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David Hume (1) [1711–1776]

This page covers the author of An Enquiry Concerning Human Understanding.

For other authors named David Hume, see the disambiguation page.

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David Hume was born in Edinburgh to a minor Scottish noble family, raised at the estate of Ninewells, and attended the University of Edinburgh for two years until he was 15. Although his family wished him to study law, he found himself unsuited to this. He studied at home, tried business briefly, and after receiving a small inheritance traveled to France, settling at La Fleche, where Descartes had gone to school. There he completed his first and major philosophical work, A Treatise of Human Nature (1739--40), published in three volumes. Hume claimed on the title page that he was introducing the experimental method of reasoning into moral subjects, and further that he was offering a new way of seeing the limits of human knowledge. Although his work was largely ignored, Hume gained from it a reputation as a philosophical skeptic and an opponent of traditional religion. (In later years he was called "the great infidel.") This reputation led to his being rejected for professorships at both Edinburgh and Glasgow. To earn his living he served variously as the secretary to General St. Clair, as the attendant to the mad Marquis of Annandale, and as the keeper of the Advocates Library in Edinburgh. While holding these positions, he wrote and published a new version of his philosophy, the two Enquiries, and many essays on social, political, moral, and literary subjects. He also began his six-volume History of England from the Roman Invasion to the Glorious Revolution (1754--62), the work that made him most famous in his lifetime. Hume retired from public life and settled in Edinburgh, where he was the leading figure in Scottish letters and a good friend to many of the leading intellectuals of the time, including Adam Smith and Benjamin Franklin. During this period, he completed the Dialogues Concerning Natural Religion, which he had been working on for more than 25 years. Hume first worked on the Dialogues in the middle of his career, but put them aside as too provocative. In his last years he finished them and they were published posthumously in 1779. They are probably his best literary effort and have been the basis for continuous discussion and debate among philosophers of religion. Toward the end of Hume's life, his philosophical work began to be taken seriously, and the skeptical problems he had raised were tackled by philosophers in Scotland, France, and finally Germany, where Kant claimed that Hume had awakened him from his dogmatic slumbers. Hume was one of the most influential philosophers of modern times, both as a positive force on skeptical and empirical thinkers and as a philosopher to be refuted by others. Interpreters are still arguing about whether he should be seen as a complete skeptic, a partial skeptic, a precursor of logical positivism, or even a secret believer. (Bowker Author Biography) — biography from An Enquiry Concerning Human Understanding… (more)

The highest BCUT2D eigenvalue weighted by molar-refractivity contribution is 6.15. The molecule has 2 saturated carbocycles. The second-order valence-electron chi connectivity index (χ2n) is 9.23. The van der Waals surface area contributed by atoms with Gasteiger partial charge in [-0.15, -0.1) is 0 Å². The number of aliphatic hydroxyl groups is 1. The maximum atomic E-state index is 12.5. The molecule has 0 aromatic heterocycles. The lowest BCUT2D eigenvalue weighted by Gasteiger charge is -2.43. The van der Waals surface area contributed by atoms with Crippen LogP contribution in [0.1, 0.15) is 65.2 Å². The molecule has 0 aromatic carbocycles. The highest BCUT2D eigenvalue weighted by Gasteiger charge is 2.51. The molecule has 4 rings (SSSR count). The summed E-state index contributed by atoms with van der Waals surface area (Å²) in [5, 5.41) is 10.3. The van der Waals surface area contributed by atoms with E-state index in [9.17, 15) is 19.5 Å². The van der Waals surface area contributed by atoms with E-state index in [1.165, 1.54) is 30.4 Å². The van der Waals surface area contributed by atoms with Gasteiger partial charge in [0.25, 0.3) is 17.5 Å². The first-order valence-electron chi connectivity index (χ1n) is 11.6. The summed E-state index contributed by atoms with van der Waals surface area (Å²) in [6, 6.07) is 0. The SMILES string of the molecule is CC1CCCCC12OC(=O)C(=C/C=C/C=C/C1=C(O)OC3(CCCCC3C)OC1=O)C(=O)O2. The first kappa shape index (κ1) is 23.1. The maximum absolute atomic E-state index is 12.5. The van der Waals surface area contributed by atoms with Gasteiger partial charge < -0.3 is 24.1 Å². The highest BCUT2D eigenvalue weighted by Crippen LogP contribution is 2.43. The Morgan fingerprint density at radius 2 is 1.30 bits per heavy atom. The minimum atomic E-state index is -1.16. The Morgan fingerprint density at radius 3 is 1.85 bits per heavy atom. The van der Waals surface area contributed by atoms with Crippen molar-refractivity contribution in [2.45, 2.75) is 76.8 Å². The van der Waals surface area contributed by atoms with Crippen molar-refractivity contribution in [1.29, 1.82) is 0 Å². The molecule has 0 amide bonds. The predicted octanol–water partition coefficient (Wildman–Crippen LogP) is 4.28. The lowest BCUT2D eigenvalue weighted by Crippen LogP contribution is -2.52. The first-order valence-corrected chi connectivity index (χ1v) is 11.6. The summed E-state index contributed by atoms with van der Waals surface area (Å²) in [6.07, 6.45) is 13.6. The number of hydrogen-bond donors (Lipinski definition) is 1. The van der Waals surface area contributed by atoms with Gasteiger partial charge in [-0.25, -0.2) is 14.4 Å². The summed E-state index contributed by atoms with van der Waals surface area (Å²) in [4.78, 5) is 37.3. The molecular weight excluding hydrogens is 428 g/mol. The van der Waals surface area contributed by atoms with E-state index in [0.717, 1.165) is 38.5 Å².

A Treatise of Human Nature 2,778 copies, 16 reviews
Dialogues Concerning Natural Religion (Author) 1,961 copies, 13 reviews
History of England (6 volumes) 288 copies, 2 reviews
On Suicide 206 copies, 1 review
The Natural History of Religion 176 copies, 2 reviews
Hume Selections 144 copies
Political Writings 47 copies, 1 review
Essays 32 copies, 1 review
L'entendement 19 copies
Del conocimiento 15 copies, 1 review
Hume 14 copies
La morale 13 copies
My Own Life 12 copies
Hume vida e obra 8 copies, 1 review
Ma vie 5 copies
Discorsi politici 5 copies, 1 review
David Hume 3 copies
Opere 3 copies
Of Tragedy 3 copies, 2 reviews
Din üstüne 3 copies
Hume 2 copies
Obras 1 copy
Of Money 1 copy
Of probability 1 copy, 1 review
David Hume 1 copy
Principes de la morale 1 copy, 1 review
Lettere 1 copy
English Essays: From Sir Philip Sidney to Macaulay (Contributor) 472 copies, 2 reviews
The English Philosophers from Bacon to Mill (Contributor) 451 copies, 1 review
Critical Theory Since Plato (Contributor, some editions) 391 copies, 1 review
Eight Great Tragedies (Contributor, some editions) 378 copies, 1 review
Western Philosophy: An Anthology (Author, some editions) 179 copies
Atheism: A Reader (Contributor) 179 copies, 3 reviews
Man and Spirit: The Speculative Philosophers (Contributor) 171 copies, 1 review
Applied Ethics (Contributor) 117 copies, 1 review
Metaphysics: A Guide and Anthology (Contributor) 70 copies
God (Hackett Readings in Philosophy) (Contributor, some editions) 58 copies

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